There are many ways you can help the Township with its stormwater program and participate in activities and programs that will keep pollutants, chemicals, trash, and other waste products out of our waterways. Please read Solution to Pollution from the EPA.
Residents can can help by watching for:
• Sediment leaving a construction
site via stormwater runoff
• Spills (chemical, gas, oil)
• Illegal dumping activity into
streams or storm sewers (PLEASE CALL 911 FIRST)
• Dry weather flows from outfall
pipes into streams (at least 72 hours after a rain storm)
Residents may be the first to
recognize "illicit" discharges dumping into storm sewers or coming
out of from storm sewer outfalls. If you see an "illicit" discharge
please report it by calling the township office at
215-257-9063 between 9 a.m. and 4 p.m. weekdays, or email us at: firstname.lastname@example.org. Take photos, if possible.
Things You and Your Community Can Do to Protect Water Resources
from our watershed website: www.perkiomenwatershed.org/
Maintain open, forested floodplains.
Filling floodplains shortchanges the filtering power of natural areas and increases flooding elsewhere. It is also illegal.
Plant trees and maintain streamside buffers.
Streamside trees and native vegetation help filter stormwater run off and help hold steambank soils in place. DEP recently enacted a 75' buffer alongs steams to enhance water quality and reduce stormwater runoff.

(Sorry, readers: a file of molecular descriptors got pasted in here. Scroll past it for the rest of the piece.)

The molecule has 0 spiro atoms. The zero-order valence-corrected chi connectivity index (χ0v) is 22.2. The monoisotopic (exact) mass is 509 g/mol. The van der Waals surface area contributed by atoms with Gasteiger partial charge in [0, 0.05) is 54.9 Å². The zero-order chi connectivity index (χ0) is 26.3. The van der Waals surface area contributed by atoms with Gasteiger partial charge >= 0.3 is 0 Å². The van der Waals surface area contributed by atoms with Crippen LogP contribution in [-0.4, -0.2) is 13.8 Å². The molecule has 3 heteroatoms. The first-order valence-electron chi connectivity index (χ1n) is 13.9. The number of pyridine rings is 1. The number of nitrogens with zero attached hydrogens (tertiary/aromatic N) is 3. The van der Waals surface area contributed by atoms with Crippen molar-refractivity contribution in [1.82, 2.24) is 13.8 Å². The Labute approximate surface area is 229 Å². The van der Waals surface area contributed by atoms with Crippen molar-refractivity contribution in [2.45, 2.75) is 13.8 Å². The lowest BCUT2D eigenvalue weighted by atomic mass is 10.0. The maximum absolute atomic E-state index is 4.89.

Maintain a naturally vegetated edge between creeks and pastures or cultivated fields.
A naturally vegetated stream buffer will filter out excess fertilizers and pesticides from adjacent farm fields.
Promote clustering where new development is likely.
Clustered developments require less pavement for roads and sidewalks and and retain more of the overall parcel as open space.
Disconnect your downspout from the the street drain. Plant a Rain Garden.
Rainwater from your roof is just as damaging to creeks and streams as run off from a parking lot. Let your yard help filter out impurities and infiltrate stormwater back into your aquifer. If you don't have street drains, be certain stormwater coming through your downspouts is directed onto your own property and not into the road, road ditch, or a neighbor's property. Consider disconnecting your downspouts and installing rain barrels instead. They can provide water for your gardens. Or, install a rain garden, as the Township has. Please stop by the township building for ideas or consult the rain garden publications at the bottom of this page and visit the raingarden blog at the Perkiomen Watershed Conservancy site: http://perkiomen-rain-gardens.blogspot.com/